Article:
BOSTON - The can't-hit, can't-score, good-for-nothing, make-you-fall-asleep-in-your-chair Red Sox are back for the second half of the season.
But believe it or not, there's still time for them to change that narrative.
Yes, they're 43-52, good enough -- or bad enough, in this case -- for last place in the A.L. East, 9 1/2 games out of first. They've got their worst winning percentage at the break since the 1997 team went 38-48 in the first half.
But with 67 games left in the season , and 38 against divisional opponent, all it's going to take is for the Sox to get hot out of the break. Suddenly it won't look like the end of the world at Fenway Park.
Of course, that's easier said than done.
There have been signs of life, though. Boston went into the All-Star break strong, winning four of five. That fourth victory was delivered by Clay Buchholz, who went the distance in an 11-0 rout of the Astros.
Jackie Bradley is hitting close to .300 since June 28, too.
Maybe pigs can fly after all.
Perhaps no two players have represented the Sox struggles more than those two this season. Their turnarounds are just the tip of the iceberg in terms of what's needed to happen for Boston to flip the script.
It's got to start somewhere, right?
"Yeah, we got a lot of baseball left to play," Buchholz said. "Especially in this division, it doesn't really matter what your record is at the end of the year, just as long as you're at the top of the board. It could be 85 wins or 95 wins.
"Just talking to Jonny Gomes about the Oakland team he was on, they were 14 1/2 out with I guess a month left in the season and ended up playing that play-in game against Texas and come out on top on that one." (EDITOR'S NOTE: It wasn't nearly as dramatic as that, but it was still impressive. The 2012 A's bottomed out at 13 games behind on June 30, still trailed by five with nine games to go, but went 8-1 the rest of the way and beat the Rangers in the 162nd and final game of the regular season to clinch the A.L. West.) "So anything can happen. Baseball is a crazy game. You just got to play each game for that game and not worry about the next week or who you're playing next series. I think that's going to have to be the driving force for this team."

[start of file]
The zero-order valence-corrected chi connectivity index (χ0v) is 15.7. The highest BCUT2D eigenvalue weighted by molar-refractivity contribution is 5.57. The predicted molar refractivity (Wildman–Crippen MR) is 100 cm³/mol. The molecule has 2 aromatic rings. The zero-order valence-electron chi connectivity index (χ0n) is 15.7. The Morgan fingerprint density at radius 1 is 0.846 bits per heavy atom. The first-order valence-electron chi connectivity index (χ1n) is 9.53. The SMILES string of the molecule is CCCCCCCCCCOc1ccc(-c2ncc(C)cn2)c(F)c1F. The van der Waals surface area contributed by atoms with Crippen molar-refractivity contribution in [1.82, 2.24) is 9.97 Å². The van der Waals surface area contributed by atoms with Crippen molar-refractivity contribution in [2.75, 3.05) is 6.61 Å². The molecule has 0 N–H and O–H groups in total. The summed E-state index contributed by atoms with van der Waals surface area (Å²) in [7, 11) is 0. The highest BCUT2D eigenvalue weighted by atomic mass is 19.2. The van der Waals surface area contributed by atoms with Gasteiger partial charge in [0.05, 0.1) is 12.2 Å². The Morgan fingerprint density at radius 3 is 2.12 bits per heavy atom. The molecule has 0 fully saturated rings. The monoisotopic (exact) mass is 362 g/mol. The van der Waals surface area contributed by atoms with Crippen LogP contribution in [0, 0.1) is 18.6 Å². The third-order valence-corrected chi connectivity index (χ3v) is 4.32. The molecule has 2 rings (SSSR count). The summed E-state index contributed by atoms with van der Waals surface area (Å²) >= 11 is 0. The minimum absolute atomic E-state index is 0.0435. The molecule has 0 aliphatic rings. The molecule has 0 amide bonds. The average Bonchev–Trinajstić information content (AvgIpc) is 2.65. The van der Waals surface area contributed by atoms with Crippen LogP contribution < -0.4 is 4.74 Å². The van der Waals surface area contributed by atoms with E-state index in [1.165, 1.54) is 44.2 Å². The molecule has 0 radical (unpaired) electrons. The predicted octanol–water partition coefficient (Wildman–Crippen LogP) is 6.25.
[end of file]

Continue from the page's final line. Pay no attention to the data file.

While it is smart to take it one day at a time, it's hard not to look at the upcoming games after the Royals series. Starting next Monday, Boston will play 13 straight against A.L. East opponents.
"Given where we are right now, yes," manager John Farrell said of divisional games being more important. "That's not to add pressure. That's to say there's some additional significance to the games when you play the teams ahead of you. After we play Kansas City [Friday through Sunday] . . . we have . . . four consecutive series with teams that are ahead of us (in the A.L. East). So [with] 67 games remaining, each one of those has got increasing significance as we go."
General manager Ben Cherington said on Thursday that the Sox are not giving up on this season yet. Yes, players' names will come up in trade rumors and some -- such as Jake Peavy -- may, in fact, be traded. Still, that isn't to say the Sox will be bad enough to punt away the rest of the year. There's reason to believe they'll get better, actually. Shane Victorino is set to return as early as Saturday, which could add some stability to the lineup. The youth added to the lineup in Mookie Betts and Christian Vazquez may also bring a spark. If mainstays Dustin Pedroia and David Ortiz can get something going, the team could get hot.
But they'll also have to drown out the noise that comes around this time with the trade deadline approaching.
"Until we know something concrete, our job is to maintain our focus on the field each and every day with the intent of winning tonight," Farrell said. "No one has given up anything, no one has conceded anything. But we also have been in the game long enough to know over the next two weeks names are going to start getting bantered about.
The Red Sox seem to be in good spirits right now, considering everything. There's no doubt the feeling around the clubhouse is a bit more uneasy than it was last season at this time. Still, they believed in themselves last season when nobody else did. And it looks like it's going to take that again.
"That's what this team's been about over the last year-and-a-half or so is confidence," Mike Carp said. "We consider ourselves one of the best teams out there. We go out there and we try to win every day. Unfortunately, the first half didn't work out the way we wanted to, but that isn't to say we can't go out and change things the second half. So we're excited for it. We know it's a long stretch and a lot of baseball left."